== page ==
RNA was extracted from isolated parallel LN-EPC and CEPC from two different lymphoma patients. Each experiment (hybridization) was done using 100ng of total RNA. Amplified probes were prepared by in vitro transcription and hybridized to Affymetrix oligonucleotide microarrays (HG-U133A) containing 14500 genes. dChip software, a statistical program for model-based expression analysis, was used to obtain expression indices that identify transcripts enriched in the different cell populations.
Assessment of VEGF and SDF-1α levels
Plasma VEGF and SDF-1α levels were measured in plasma samples from lymphoma patients and healthy controls, by ELISA (Calbiochem, Dalmstadt, Germany and R&D Systems, USA respectively), following the manufacturer protocols.
Results are expressed as mean ± standard deviation (SD). Data were analyzed using the unpaired two-tailed Student’s t test or χ analysis. p values of less than 0.05 were considered statistically significant.
As shown in murine models, lymphomas are one of the types of tumors in which the contribution of BM-derived cells to tumor angiogenesis is greatest.5, 7 Thus, we investigated the systemic (circulating) and the local (tumor-incorporated) presence of EPC (CD133KDR cells), in lymphoma patients, based also on the accessibility of BM, PB samples and LN biopsies from the same patient, and on the possibility of studying sequential samples before and after treatment.
Detection of EPC in PB and LN samples from lymphoma patients
To assess the presence of EPC in PB and tumor samples from lymphoma patients we used RT-PCR and flow cytometry analysis (FACS) to detect CD133CD34KDR cells, due to the rarity of this cell population. A patient’s sample was only considered CEPC or LN-EPC positive if all EPC markers were detected by both methods, in all the analyses performed. As determined by RT-PCR and FACS analysis, 16/41 (39%) of the lymphoma patients studied had CEPC (CD133KDRCD34 cells) (Table 1 and Figure 1). This frequency was twice that in normal controls; similarly, levels of circulating VEGF were significantly higher in lymphoma patients than in normal controls (522.5±459.3 pg/mL (n=31) vs. 59.7±20.7 pg/mL (n=5), respectively). Regarding disease subtype, the frequency of CEPC-positive samples in lymphoma patients with aggressive or indolent lymphomas was similar (42% vs. 38%, respectively), that is, the presence of CEPC was independent of lymphoma type (the study population from which PB samples were taken comprised 67% of patients with aggressive lymphoma and 33% of patients with indolent lymphoma subtypes (Supplementary Table 1). Interestingly although not statistically significant (p=0.17), when the lymphoma patient population was divided (into quartiles) by age we observed that the younger the patients (11 patients were between 20 and 50 years old, while a second group of 28 patients were 50 to 80 years old) the higher the frequency of CEPC (55% positive samples in the youngest group versus 32% in the older patients). In contrast, EPC detection was not influenced by sex, BM infiltration or stage of the disease. As for the CEPC, we also investigated the presence of EPC in lymphoma (LN) biopsies, which were available from 39 patients. As summarized in Table 1, LN-EPC were more frequent than CEPC (77% vs. 39%) and were also more frequently detected in indolent lymphoma samples (71% of indolent lymphomas had EPC; p=0.02 compared to the prevalence in the remaining lymphomas). Importantly, the percentage of CD133CD34KDR cells, as determined by FACS analysis, was small in PB and LN samples (ranging from median values of 0.09 to 1.4%) (Table 2).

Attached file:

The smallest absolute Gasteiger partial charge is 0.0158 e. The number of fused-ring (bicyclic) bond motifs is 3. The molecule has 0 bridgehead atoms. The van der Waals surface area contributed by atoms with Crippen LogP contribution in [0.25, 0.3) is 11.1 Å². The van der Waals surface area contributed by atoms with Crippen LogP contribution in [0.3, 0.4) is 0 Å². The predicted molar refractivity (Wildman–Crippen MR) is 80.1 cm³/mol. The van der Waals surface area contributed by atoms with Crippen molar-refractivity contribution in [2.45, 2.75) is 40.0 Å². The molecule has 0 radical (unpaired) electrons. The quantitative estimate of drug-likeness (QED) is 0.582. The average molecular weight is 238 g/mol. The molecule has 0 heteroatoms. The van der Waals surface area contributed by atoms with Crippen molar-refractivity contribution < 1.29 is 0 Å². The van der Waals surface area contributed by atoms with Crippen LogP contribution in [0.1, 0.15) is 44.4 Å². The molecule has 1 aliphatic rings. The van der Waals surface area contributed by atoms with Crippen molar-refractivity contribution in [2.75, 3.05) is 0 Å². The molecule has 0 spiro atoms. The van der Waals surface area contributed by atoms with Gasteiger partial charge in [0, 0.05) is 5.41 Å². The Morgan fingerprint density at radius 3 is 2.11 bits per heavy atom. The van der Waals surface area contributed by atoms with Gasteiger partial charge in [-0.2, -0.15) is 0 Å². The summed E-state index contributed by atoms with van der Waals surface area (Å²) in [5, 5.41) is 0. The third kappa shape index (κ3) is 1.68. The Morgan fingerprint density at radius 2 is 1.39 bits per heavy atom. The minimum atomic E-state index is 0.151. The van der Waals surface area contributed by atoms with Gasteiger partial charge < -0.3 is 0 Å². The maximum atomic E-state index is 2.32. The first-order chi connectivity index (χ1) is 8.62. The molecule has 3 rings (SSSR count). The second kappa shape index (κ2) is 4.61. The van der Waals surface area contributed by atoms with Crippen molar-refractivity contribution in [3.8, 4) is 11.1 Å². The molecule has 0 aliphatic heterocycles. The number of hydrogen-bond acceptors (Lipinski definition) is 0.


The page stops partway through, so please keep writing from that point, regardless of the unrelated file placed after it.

EPC present in biopsies differentiate into functional endothelial cells
After detecting CEPC and LN-EPC in lymphoma patients, we studied some of the biological properties of EPC after their incorporation into the affected LN. First, we verified the capacity of these cells to differentiate into endothelial cells in vitro; as shown in Figure 2 A–B and Table 3, isolated LN-EPC differentiate into KDR and VE-cadherin positive endothelial cells, concomitant with the loss of CD133 expression after differentiation. Morphologically, the differentiated cells show endothelial morphology, and express endothelial-specific markers (VE-cadherin, KDR). As shown by immunohistochemical staining against CD133, LN-EPC were detected in different areas of the affected LN, both incorporated into vascular structures and scattered throughout the tissue (Figure 2, C–D). The frequency of CD133 cells localized to vascular structures and scattered throughout the tissue was identical (data not shown) in the biopsies studied. As shown in Supplementary Figure 2, immunofluorescent staining of CD133 and KDR in sequential tumor cryosections indicates that CD133 cells are present singly or in clusters throughout the section, and that some of the KDR cells also have the same pattern of staining and distribution.